Having a scaling small business plan in place for your small business is important if you want to make the transition from small business to corporation or big business. Not many small businesses have scaling in mind, but when dealing with business growth, building your business around scaling is important.
It’s much easier said than done but small business scaling and business development generally is not impossible if you’re smart about it.
The first thing you should do is document everything. Whether you’re training an employee, or documenting a business procedure it should be done as soon as possible. This way you’ll have access to all the transactions and training you’ve ever done. When you become a large enterprise you can simply give access to the transactions to your accountants and the training to your new employees. Training can be done either through written documentation or by filming it. In the case of the procedures, you can review them and see what needs to be changed to streamline the procedures.
An Accountant Can Give You the Best Insight for Scaling Small Businesses
Hiring an accountant early on in your business is another great idea to help you scale your business. You don’t need to hire an accountant full time, but have one run your numbers and figure out how exactly to scale your business. Scaling small businesses is a lot easier with someone who can help you understand the numbers and give you the ability to make the best choices as you’re moving on. Basically, if you’re going to restructure or expand your company, discuss it with an accountant.
Finding out if your company is doing well will help you make the transition to a larger enterprise as you can modify your procedures and strategies, but figuring it out is a lot more than just sales numbers. There’s a lot of trial and error to determine what to measure. It might be the number of people who called or walked into your store, or an assortment of other factors.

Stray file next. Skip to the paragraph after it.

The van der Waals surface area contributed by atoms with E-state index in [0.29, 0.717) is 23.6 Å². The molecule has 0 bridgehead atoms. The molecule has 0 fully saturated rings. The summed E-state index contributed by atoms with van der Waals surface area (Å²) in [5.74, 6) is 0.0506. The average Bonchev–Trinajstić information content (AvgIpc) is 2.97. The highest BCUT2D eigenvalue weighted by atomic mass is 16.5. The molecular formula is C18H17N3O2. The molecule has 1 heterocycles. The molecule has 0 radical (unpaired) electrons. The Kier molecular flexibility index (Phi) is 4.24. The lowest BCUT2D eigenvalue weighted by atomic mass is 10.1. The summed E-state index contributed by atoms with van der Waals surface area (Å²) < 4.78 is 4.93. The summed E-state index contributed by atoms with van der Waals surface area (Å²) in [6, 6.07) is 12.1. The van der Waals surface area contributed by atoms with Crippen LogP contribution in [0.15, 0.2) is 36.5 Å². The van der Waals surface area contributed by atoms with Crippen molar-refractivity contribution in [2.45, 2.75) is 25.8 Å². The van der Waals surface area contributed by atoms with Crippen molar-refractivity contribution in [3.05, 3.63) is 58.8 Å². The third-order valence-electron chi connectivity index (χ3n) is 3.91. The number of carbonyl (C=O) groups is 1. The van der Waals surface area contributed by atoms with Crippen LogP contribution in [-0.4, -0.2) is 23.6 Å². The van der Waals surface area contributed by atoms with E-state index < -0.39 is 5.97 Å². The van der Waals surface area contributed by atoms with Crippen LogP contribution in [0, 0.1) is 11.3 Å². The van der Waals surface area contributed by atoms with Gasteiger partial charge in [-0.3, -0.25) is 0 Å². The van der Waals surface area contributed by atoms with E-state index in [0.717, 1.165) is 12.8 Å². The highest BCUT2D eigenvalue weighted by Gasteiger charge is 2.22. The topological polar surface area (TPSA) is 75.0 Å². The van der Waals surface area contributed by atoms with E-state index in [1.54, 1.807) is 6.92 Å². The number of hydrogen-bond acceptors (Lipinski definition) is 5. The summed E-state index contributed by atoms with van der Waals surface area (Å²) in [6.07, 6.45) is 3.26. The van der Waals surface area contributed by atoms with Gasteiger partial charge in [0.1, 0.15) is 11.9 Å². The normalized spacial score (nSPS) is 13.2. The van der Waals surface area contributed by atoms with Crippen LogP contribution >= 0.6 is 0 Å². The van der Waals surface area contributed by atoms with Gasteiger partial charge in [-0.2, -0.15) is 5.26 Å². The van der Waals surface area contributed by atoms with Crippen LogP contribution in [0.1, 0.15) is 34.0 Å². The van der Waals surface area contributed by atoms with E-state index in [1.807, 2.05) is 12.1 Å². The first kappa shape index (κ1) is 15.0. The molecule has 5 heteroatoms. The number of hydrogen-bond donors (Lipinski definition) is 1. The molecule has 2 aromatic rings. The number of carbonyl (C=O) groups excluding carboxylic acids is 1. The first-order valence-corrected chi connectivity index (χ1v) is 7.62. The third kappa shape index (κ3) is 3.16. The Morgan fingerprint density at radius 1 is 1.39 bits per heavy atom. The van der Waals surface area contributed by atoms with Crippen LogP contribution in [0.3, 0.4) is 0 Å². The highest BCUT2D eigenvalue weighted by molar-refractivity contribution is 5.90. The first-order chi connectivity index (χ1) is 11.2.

Incorporating Your Scaling Small Business to Protect Yourself
When you become a big business, you are going to have a lot more liability. When you’re making the transition you’ll probably want to incorporate your Los Angeles California small business. Protecting your business and yourself is important, and you can do it with many legal entities such as an LLC, corporation, or S Corp. It does cost a bit of money to incorporate but it’s very important to your scaling small business. Some partnerships will still make sense, but you don’t want to stay a sole proprietor or a partnership for too long.
What incorporating does is remove your personal liability from the company. That means you won’t lose money from your personal bank account or lose your home if your company fails. There are also some significant tax benefits and advantages when you become a corporation.
Information runs throughout your whole business and keeping as little information in your head as possible is the best strategy. You’re only human so you’ll likely forget things from time to time which means having it in a database where it’s not going to get lost is an important strategy. Have your employees keep their information written down or stored so they don’t lose it as well.
Remembering everything can make dealing with clients and firms a lot better and even bring in more sales. Even if you have an amazing memory, as you experience business growth you’ll have a harder and harder time keeping track of everything.
Find out what all of your responsibilities are, and create job positions along with detailed descriptions that take care of those responsibilities. That way, when you can no longer handle everything by yourself, you can hire someone easily and not have to worry about that responsibility anymore. It’s a lot better to plan ahead for jobs rather than hire someone and try to figure out which responsibilities they should take on.
In order to plan for all of these bumps in the road, plan some growth management meetings to figure out exactly how you’re going to handle your business growth. That way you’ll be completely prepared for scaling small businesses.